A new electronic air traffic control system will be gradually implemented at Helsinki Airport. The...
Finland’s regional air navigation services are now provided by the Area Control Centre Finland located in Aitovuori, Tampere. Before this, the region was divided into airspaces handled by the Southern Finland Air Navigation Centre and the Northern Finland Air Navigation Centre. A single, uniform area control centre is now in charge of the entire Finnish flight information region, which consists of seven airspace sectors. The Area Control Centre Finland coordinates overflights in Finnish airspace and air route traffic between different airports.
“The equipment system update related to the merging of the area control centres has been a project of 25 years in total. Airport equipment systems, such as radars and digital data transmission, are now uniform. The update will be implemented at Helsinki-Vantaa in 2012,” says Pasi Nikama, manager, Area Control Centre Finland.
A single area control centre for more efficiency
Having a single area control centre will also ensure effective, customer-oriented service from now on. The change does not affect safety, but it provides airlines with more flexible flight routing in the Finnish flight information region.
Finland-wide area control is capable of handling a flight from Helsinki-Vantaa to Oulu in a more flexible and straightforward way than before. The flight is first controlled by the Helsinki-Vantaa air traffic control, then by the Area Control Centre Finland, and finally by the Oulu local / approach control. In the previous policy, part of the flight would have also been controlled by the Northern Finland Air Navigation Centre.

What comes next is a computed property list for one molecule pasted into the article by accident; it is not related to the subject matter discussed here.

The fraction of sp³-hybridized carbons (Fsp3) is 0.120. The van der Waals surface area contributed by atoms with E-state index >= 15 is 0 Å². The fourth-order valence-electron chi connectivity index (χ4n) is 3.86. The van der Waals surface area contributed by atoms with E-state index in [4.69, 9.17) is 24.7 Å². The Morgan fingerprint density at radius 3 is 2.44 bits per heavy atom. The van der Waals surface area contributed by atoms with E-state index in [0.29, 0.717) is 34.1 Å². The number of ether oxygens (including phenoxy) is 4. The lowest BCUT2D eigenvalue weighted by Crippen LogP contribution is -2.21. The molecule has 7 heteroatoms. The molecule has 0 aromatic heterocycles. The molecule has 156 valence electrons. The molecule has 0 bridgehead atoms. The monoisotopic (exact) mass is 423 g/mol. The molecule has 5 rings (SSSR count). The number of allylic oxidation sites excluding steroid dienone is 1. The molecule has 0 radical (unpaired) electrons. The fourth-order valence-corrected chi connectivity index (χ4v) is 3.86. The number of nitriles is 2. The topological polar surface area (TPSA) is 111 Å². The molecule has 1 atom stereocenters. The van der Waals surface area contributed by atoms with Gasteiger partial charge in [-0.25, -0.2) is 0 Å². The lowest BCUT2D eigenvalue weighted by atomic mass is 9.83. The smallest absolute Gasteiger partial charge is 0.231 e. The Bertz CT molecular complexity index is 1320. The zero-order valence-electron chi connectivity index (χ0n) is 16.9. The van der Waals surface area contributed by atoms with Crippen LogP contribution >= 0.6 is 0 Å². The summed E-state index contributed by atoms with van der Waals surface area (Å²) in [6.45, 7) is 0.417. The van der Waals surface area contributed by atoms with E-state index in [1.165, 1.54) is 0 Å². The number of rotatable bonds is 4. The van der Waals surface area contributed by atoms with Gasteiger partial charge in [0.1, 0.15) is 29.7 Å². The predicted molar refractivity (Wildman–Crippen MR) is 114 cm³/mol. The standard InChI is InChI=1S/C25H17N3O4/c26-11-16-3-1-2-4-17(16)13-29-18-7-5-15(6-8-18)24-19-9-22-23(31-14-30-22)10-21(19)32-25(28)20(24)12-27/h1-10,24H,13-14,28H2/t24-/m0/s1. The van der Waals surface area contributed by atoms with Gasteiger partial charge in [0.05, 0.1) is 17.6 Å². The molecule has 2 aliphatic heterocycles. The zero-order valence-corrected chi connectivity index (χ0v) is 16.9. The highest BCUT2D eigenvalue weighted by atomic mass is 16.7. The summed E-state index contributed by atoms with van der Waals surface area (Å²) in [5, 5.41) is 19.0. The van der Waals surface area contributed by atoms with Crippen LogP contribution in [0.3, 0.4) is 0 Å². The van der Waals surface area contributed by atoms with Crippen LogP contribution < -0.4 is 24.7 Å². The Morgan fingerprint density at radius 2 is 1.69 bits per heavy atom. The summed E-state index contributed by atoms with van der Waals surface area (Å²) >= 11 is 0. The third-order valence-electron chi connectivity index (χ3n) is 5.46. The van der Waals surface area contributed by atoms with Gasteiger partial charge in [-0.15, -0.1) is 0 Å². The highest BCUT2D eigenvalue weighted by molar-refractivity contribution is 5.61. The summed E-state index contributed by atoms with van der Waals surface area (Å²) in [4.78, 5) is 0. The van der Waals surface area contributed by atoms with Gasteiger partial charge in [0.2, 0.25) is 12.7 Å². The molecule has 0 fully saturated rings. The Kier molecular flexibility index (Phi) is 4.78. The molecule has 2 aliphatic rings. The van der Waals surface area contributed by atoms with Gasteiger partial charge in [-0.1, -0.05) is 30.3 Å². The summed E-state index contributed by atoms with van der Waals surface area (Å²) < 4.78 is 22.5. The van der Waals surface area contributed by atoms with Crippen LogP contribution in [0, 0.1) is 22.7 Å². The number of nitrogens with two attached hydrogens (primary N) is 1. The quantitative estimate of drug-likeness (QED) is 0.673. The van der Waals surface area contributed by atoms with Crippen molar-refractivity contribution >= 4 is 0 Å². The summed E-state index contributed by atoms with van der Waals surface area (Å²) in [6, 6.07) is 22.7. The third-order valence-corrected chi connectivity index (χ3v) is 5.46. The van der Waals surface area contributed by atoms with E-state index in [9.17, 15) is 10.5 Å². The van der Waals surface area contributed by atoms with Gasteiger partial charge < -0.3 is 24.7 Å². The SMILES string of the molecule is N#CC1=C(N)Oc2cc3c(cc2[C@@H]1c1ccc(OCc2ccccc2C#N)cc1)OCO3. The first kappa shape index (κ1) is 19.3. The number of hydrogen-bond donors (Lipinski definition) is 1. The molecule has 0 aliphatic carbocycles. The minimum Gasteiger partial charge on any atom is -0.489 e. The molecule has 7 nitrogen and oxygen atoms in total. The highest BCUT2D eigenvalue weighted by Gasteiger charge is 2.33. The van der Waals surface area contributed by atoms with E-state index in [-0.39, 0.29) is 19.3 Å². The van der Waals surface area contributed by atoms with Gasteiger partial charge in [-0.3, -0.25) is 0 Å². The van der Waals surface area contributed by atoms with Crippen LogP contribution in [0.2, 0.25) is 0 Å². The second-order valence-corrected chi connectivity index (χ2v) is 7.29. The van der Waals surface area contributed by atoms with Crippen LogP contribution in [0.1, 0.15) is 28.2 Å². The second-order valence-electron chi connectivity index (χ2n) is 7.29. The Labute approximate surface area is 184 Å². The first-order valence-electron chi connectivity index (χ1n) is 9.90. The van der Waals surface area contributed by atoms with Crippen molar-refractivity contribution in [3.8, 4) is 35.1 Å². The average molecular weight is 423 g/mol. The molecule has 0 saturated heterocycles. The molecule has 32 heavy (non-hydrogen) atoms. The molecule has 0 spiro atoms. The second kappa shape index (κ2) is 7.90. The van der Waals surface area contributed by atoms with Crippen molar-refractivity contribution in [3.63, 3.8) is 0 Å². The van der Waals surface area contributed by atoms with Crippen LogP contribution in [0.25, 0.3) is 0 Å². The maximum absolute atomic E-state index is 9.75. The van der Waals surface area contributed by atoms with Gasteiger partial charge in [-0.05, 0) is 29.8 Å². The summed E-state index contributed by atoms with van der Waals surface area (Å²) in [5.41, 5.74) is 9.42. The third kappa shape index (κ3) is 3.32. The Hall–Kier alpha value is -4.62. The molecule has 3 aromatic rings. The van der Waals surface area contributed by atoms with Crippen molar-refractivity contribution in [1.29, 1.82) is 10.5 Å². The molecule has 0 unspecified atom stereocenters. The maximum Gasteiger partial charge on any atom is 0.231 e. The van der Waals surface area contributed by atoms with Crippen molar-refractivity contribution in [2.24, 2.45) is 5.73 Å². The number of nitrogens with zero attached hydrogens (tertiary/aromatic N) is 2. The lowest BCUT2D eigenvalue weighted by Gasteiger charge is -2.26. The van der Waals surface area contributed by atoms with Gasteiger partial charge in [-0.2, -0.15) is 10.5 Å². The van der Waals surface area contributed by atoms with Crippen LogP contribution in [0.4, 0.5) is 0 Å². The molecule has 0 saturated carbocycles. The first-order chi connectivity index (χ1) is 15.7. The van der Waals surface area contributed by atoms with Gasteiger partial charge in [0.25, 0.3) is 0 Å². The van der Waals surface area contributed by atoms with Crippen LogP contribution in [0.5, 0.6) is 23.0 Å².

Area Control Centre Finland has 70 air traffic controllers, which is approximately the same number as Finavia’s Helsinki-Vantaa airport.
Finland in the Single European Sky project
The new operating model, based on a single area control centre, is in line with the development of international legislation on air navigation services. The EU’s Single European Sky (SES) regulation also requires that Finavia operates as cost-effectively as possible and develops its services, which also means a structural change of services.
The North European Functional Airspace Block (NEFAB) project is the primary means of improving airspace efficiency. According to EU requirements, the project aims to establish a uniform airspace block in Northern Europe by the end of 2012. In addition to the Nordic countries, Estonia and Latvia are involved in the project.
The European airspace will be considered as more extensive blocks as a result of future development projects. This means that it will be possible for providing airlines with more effective routing and more flexible services when moving between countries.
The main purpose of the NEFAB project is to decrease air traffic delays and costs, to improve efficiency and save the environment. The project is like a puzzle made of the respective air traffic control units of different countries, and the pieces must fit well.
Finavia is actively involved in influencing the future and development of air navigation in international forums. Finavia wants to influence the future of European and Finnish air navigation services.